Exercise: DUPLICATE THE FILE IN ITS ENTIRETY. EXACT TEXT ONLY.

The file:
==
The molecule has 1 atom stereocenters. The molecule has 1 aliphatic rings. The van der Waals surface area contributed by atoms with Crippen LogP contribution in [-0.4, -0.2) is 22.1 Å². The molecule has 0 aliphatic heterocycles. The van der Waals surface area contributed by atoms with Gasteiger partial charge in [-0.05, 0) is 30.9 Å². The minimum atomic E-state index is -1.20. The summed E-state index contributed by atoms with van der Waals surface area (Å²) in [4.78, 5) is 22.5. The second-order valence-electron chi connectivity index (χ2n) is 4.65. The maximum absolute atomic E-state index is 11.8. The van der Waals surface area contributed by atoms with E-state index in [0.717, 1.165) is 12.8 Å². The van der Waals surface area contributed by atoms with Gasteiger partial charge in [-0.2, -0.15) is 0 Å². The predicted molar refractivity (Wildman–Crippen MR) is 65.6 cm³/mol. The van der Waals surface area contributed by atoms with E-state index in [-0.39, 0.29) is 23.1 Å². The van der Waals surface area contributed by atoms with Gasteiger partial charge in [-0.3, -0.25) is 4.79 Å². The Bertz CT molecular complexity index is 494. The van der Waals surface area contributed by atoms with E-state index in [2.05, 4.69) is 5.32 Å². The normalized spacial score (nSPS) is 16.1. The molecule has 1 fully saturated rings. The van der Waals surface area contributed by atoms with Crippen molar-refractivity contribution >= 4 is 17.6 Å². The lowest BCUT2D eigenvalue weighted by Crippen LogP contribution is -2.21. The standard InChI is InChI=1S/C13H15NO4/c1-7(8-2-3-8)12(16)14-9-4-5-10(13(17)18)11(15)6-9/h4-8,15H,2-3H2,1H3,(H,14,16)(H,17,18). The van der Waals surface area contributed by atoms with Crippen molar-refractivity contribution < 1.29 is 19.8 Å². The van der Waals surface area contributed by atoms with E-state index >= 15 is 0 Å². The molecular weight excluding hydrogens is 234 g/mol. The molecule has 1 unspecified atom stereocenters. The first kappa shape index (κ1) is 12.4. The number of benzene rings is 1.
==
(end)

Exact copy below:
The molecule has 1 atom stereocenters. The molecule has 1 aliphatic rings. The van der Waals surface area contributed by atoms with Crippen LogP contribution in [-0.4, -0.2) is 22.1 Å². The molecule has 0 aliphatic heterocycles. The van der Waals surface area contributed by atoms with Gasteiger partial charge in [-0.05, 0) is 30.9 Å². The minimum atomic E-state index is -1.20. The summed E-state index contributed by atoms with van der Waals surface area (Å²) in [4.78, 5) is 22.5. The second-order valence-electron chi connectivity index (χ2n) is 4.65. The maximum absolute atomic E-state index is 11.8. The van der Waals surface area contributed by atoms with E-state index in [0.717, 1.165) is 12.8 Å². The van der Waals surface area contributed by atoms with Gasteiger partial charge in [-0.2, -0.15) is 0 Å². The predicted molar refractivity (Wildman–Crippen MR) is 65.6 cm³/mol. The van der Waals surface area contributed by atoms with E-state index in [-0.39, 0.29) is 23.1 Å². The van der Waals surface area contributed by atoms with Gasteiger partial charge in [-0.3, -0.25) is 4.79 Å². The Bertz CT molecular complexity index is 494. The van der Waals surface area contributed by atoms with E-state index in [2.05, 4.69) is 5.32 Å². The normalized spacial score (nSPS) is 16.1. The molecule has 1 fully saturated rings. The van der Waals surface area contributed by atoms with Crippen molar-refractivity contribution >= 4 is 17.6 Å². The lowest BCUT2D eigenvalue weighted by Crippen LogP contribution is -2.21. The standard InChI is InChI=1S/C13H15NO4/c1-7(8-2-3-8)12(16)14-9-4-5-10(13(17)18)11(15)6-9/h4-8,15H,2-3H2,1H3,(H,14,16)(H,17,18). The van der Waals surface area contributed by atoms with Crippen molar-refractivity contribution < 1.29 is 19.8 Å². The van der Waals surface area contributed by atoms with E-state index >= 15 is 0 Å². The molecular weight excluding hydrogens is 234 g/mol. The molecule has 1 unspecified atom stereocenters. The first kappa shape index (κ1) is 12.4. The number of benzene rings is 1.